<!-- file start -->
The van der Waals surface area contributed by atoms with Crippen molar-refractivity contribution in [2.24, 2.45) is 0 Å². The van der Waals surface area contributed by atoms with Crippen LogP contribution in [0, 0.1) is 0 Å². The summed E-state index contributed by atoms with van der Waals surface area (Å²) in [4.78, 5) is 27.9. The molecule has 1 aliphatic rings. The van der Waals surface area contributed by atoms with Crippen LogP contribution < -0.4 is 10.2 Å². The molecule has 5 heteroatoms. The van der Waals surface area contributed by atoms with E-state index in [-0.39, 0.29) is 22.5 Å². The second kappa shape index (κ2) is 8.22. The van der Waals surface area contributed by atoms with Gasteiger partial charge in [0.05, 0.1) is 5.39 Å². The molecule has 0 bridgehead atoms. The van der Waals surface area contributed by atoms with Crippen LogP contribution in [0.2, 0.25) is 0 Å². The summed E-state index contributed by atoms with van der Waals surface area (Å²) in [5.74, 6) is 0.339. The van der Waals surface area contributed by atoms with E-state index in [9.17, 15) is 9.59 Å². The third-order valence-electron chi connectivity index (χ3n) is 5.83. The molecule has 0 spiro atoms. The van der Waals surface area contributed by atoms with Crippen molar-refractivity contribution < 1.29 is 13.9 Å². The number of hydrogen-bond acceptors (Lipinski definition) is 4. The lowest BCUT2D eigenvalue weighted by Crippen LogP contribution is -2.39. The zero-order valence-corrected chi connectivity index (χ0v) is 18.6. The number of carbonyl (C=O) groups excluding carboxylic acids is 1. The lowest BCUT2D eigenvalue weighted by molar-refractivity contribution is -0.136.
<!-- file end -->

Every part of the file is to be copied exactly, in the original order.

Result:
The van der Waals surface area contributed by atoms with Crippen molar-refractivity contribution in [2.24, 2.45) is 0 Å². The van der Waals surface area contributed by atoms with Crippen LogP contribution in [0, 0.1) is 0 Å². The summed E-state index contributed by atoms with van der Waals surface area (Å²) in [4.78, 5) is 27.9. The molecule has 1 aliphatic rings. The van der Waals surface area contributed by atoms with Crippen LogP contribution < -0.4 is 10.2 Å². The molecule has 5 heteroatoms. The van der Waals surface area contributed by atoms with E-state index in [-0.39, 0.29) is 22.5 Å². The second kappa shape index (κ2) is 8.22. The van der Waals surface area contributed by atoms with Gasteiger partial charge in [0.05, 0.1) is 5.39 Å². The molecule has 0 bridgehead atoms. The van der Waals surface area contributed by atoms with Crippen LogP contribution in [0.2, 0.25) is 0 Å². The summed E-state index contributed by atoms with van der Waals surface area (Å²) in [5.74, 6) is 0.339. The van der Waals surface area contributed by atoms with E-state index in [9.17, 15) is 9.59 Å². The third-order valence-electron chi connectivity index (χ3n) is 5.83. The molecule has 0 spiro atoms. The van der Waals surface area contributed by atoms with Crippen molar-refractivity contribution < 1.29 is 13.9 Å². The number of hydrogen-bond acceptors (Lipinski definition) is 4. The lowest BCUT2D eigenvalue weighted by Crippen LogP contribution is -2.39. The zero-order valence-corrected chi connectivity index (χ0v) is 18.6. The number of carbonyl (C=O) groups excluding carboxylic acids is 1. The lowest BCUT2D eigenvalue weighted by molar-refractivity contribution is -0.136.